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the questions upon which the fate of the country now hangs. [Applause in the galleries.]
Jefferson Davis [Miss.] deplored the spirit in which emendations of Senator Powell's resolution had been offered.
One Senator presents, as a cure for the public evil impending over us, to invest the Federal Government with such physical power as properly belongs to monarchy alone. Another announces that his constituents cling to the Federal Government if its legislative favors and its treasury secure the works of improvement and facilities which they desire; while another rises to point out that the evils of the land are of a party character. Sir, we have fallen upon evil times, indeed, if the great convulsion which now shakes the body-politic to its center is to be dealt with by such quack nostrums as these. Men must look more deeply, must rise to a higher altitude; like patriots, they must confront the danger face to face, if they hope to relieve the evils which now disturb the peace of the land and threaten the destruction of our political existence.
First of all, we must inquire what is the cause of the evils which beset us! The diagnosis of the disease must be stated before we are prepared to prescribe. Is it the fault of our legislation here? If so, then it devolves upon us to correct it, and we have the power. Is it the defect of the federal organization, of the fundamental law of our Union? I hold that it is not. Our fathers, learning wisdom from the experiments of Rome and of Greece—the one a consolidated republic, and the other strictly a confederacy—and taught by the lessons of our own experiment under the Confederation, came together to form a constitution for “a more perfect union,” and, in my judgment, made the best government which has ever been instituted by man. It required only that it should be carried out in the spirit in which it was made; that the circumstances under which it was made should continue, and no evil can arise under this Government for which it has not an appropriate remedy. Then it is outside of the Government-elsewhere than to its Constitution, or to its administration—that we are to look. Men must not creep in the dust of partisan strife and seek to make points against opponents as the means of evading or meeting the issues before us. The fault is not in the form of the Gov. ernment, nor does the evil spring from the manner in which it has been administered. Where, then, is it? It is that our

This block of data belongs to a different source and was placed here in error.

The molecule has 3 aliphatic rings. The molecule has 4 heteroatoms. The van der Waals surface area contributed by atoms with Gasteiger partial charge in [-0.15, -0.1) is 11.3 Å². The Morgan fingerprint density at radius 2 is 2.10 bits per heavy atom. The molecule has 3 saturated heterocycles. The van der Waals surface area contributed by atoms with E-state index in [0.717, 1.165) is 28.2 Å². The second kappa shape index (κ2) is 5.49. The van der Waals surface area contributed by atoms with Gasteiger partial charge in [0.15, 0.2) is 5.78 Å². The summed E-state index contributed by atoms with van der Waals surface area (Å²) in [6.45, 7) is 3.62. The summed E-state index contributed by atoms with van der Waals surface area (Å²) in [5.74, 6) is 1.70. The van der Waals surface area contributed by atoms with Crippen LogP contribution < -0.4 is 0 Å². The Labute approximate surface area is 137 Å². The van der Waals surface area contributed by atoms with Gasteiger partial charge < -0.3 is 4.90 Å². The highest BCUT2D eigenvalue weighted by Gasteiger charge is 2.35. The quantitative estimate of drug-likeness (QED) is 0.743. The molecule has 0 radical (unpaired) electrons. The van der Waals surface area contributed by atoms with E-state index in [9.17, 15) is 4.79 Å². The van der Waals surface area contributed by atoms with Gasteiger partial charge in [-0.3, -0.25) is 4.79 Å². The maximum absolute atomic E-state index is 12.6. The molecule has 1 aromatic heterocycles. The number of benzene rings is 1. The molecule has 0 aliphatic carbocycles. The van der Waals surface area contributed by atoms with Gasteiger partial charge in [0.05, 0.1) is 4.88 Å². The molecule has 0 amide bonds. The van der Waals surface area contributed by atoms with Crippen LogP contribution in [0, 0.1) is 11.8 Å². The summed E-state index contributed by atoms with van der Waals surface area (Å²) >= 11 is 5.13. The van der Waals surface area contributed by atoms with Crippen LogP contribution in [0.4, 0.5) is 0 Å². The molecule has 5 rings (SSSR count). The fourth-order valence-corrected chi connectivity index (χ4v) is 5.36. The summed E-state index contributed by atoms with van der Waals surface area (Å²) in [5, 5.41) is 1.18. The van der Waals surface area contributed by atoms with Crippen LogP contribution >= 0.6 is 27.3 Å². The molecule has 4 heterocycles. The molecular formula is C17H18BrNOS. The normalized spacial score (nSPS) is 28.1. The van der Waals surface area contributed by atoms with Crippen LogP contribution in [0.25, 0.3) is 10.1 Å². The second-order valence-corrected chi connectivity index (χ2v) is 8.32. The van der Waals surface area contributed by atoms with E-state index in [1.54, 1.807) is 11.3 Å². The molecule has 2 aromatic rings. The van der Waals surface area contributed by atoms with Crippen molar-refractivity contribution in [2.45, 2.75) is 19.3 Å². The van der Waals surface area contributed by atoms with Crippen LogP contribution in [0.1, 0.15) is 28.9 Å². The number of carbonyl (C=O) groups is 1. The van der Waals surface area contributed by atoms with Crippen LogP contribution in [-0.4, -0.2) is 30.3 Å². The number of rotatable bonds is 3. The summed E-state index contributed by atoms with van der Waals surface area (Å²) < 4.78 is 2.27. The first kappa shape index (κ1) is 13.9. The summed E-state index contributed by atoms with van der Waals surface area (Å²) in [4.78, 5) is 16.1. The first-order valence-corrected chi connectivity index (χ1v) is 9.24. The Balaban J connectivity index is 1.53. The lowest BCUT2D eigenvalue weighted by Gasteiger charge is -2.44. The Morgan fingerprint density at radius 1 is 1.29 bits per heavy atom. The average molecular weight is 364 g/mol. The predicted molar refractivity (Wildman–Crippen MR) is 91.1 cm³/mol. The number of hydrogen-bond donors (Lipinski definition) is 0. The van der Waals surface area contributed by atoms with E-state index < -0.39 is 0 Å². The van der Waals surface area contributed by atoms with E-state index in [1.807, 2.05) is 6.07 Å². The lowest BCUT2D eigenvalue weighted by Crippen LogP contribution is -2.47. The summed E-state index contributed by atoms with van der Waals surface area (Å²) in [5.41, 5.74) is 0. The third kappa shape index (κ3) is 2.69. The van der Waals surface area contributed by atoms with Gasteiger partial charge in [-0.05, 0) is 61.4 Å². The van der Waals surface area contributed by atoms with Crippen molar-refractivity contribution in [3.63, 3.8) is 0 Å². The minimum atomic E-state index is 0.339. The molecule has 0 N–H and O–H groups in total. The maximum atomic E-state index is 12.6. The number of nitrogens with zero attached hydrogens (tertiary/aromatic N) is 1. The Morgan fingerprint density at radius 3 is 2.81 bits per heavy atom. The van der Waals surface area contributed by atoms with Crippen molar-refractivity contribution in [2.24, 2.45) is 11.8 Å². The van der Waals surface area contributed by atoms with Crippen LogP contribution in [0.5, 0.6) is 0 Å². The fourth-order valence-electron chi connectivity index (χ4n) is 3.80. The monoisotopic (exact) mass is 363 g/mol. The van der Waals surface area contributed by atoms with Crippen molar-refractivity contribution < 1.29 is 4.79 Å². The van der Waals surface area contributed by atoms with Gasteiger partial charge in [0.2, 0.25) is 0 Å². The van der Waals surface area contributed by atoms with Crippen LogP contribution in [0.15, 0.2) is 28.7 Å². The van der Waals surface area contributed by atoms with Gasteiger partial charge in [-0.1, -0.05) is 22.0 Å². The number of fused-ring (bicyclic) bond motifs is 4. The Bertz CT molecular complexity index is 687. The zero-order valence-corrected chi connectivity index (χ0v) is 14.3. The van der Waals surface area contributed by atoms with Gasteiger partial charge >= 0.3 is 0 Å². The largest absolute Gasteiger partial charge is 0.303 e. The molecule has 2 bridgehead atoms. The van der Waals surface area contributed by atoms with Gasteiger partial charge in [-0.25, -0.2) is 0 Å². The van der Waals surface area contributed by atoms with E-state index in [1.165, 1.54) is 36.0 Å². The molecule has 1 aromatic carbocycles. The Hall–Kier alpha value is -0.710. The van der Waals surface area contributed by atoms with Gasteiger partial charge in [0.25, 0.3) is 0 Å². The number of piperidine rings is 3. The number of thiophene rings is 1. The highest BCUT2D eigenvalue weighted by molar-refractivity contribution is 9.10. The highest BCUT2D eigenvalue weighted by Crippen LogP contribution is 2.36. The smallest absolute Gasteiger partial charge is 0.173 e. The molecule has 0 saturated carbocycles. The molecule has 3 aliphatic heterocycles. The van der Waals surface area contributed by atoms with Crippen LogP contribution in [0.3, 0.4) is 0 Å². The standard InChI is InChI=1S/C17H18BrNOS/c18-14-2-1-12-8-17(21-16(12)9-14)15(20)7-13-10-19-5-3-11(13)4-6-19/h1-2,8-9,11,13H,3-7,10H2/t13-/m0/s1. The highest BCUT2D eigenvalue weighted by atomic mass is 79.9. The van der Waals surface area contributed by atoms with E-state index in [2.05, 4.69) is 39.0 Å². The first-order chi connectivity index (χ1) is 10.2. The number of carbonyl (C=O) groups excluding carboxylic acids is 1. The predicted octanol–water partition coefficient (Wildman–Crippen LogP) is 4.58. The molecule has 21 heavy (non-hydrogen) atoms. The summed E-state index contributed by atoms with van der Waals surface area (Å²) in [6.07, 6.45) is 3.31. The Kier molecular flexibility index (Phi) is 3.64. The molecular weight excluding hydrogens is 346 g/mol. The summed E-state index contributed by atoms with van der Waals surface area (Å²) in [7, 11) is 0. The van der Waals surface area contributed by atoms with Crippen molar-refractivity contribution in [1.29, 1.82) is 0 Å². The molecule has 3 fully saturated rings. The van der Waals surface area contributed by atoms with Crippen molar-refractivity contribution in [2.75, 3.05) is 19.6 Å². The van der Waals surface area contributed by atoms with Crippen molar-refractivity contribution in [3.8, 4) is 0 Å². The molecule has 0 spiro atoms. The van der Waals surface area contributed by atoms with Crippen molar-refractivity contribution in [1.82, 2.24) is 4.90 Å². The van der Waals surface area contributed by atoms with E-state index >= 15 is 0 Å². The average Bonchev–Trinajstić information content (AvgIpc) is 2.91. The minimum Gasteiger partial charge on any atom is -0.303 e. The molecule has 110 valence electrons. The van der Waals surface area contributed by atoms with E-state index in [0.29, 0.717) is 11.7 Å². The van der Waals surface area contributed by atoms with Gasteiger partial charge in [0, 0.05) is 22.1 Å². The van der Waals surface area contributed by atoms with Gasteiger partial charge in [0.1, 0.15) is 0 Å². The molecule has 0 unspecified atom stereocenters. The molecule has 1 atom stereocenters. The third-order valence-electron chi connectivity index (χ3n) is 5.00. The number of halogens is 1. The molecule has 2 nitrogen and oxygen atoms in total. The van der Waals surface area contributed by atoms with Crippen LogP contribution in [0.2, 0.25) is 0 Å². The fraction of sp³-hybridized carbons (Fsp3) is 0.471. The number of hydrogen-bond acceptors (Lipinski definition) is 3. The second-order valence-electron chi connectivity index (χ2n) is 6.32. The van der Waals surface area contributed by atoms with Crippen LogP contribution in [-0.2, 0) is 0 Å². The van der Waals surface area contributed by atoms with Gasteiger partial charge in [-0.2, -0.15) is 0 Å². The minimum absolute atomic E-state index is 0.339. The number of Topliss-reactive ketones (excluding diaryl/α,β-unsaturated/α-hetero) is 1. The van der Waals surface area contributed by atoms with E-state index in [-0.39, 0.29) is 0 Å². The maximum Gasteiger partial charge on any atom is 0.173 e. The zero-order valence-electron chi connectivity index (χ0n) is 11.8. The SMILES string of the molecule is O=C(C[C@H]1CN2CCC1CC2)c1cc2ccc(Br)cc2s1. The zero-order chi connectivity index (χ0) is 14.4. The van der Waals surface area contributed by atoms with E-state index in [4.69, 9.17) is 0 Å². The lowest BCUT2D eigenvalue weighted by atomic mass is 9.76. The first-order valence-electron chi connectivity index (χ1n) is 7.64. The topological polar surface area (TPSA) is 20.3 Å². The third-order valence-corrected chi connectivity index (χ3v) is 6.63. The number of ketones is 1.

fathers formed a government for a union of friendly States; and, though under it the people have been prosperous beyond comparison with any other whose career is recorded in the history of man, still that union of friendly States has changed its character and sectional hostility has been substituted for the fraternity in which the Government was founded.
The hearts of a portion of the people have been perverted by that hostility, so that the powers delegated by the compact of union are regarded, not as means to secure the welfare of all, but as instruments for the destruction of a part, the minority section. How, then, have we to provide a remedy? By strengthening this Government! By instituting physical force to overawe the States, to coerce the people living under them as members of sovereign communities to pass under the yoke of the Federal Government? No, sir; I would have this Union severed into thirty-three fragments sooner than have that great evil befall constitutional liberty and representative government. Our Government is an agency of delegated and strictly limited pow